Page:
There’s still time to play long shots and upsets. LegitGamblingSites.com likes Everything‘s Daniel Kwan‘s (+325) chances for Best Director (Steven Spielberg is at -350) and advises not to bet against Del Toro (-800). It also likes Maverick (+250) to knock off weak favorite (+175) Fabelmans for Best Drama. Best Screenplay is between the Kwan/Scheinert Everything script (even money) and Banshees (+225). Sorry, James Cameron. Even GamblingSites.com has you a distant third (+700) to Spielberg (-350), although though the latter has won only two Globes despite a record 14 nominations. The screenplay trophy is predicted to go to Everything (+100) over Banshees (+225) and, yes, Del Toro is again heavily favored at -400. So will we see tiny Tom Cruise taking home a Golden Globe as co-executive producer of Maverick? He returned his previous Globes last year to protest lily-white HFPA membership, so it’s question of how quick people are to forget and forgive in Tinseltown.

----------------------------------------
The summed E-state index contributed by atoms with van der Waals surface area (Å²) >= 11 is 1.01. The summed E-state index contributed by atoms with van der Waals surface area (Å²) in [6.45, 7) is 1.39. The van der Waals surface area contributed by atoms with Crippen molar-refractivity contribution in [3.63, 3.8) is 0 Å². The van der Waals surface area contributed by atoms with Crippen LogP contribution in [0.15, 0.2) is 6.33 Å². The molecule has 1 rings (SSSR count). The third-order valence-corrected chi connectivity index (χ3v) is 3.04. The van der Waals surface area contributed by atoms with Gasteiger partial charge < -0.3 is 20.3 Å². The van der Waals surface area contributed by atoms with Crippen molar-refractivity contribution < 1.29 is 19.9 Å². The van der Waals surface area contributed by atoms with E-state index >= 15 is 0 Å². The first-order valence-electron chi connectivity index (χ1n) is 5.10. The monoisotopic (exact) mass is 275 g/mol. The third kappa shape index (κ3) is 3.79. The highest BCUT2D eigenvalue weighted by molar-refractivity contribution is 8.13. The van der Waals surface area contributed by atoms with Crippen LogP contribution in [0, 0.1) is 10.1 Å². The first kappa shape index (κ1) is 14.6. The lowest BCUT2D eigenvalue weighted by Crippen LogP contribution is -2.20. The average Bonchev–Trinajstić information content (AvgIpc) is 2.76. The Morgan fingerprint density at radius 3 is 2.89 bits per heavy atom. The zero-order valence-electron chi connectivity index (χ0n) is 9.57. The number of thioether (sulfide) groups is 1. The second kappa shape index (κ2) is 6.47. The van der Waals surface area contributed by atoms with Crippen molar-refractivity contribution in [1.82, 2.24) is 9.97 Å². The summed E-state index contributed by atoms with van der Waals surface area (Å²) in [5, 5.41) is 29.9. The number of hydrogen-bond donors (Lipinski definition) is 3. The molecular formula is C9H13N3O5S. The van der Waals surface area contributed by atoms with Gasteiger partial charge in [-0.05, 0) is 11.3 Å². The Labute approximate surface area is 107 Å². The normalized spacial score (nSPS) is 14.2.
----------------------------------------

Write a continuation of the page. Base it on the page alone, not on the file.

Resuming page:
Jottings: Las Vegas Sands has confirmed that it is looking at potential casino sites on Long Island. A good thing, too, as the market could use Sands’ product … In a move both symbolic and substantive, ferry service from Hong Kong to Macao will be resumed at a rate of 10 round-trip voyages per day, according to the Macanese government, which is hurting for gamblers. In related news, hamster imports have been restarted.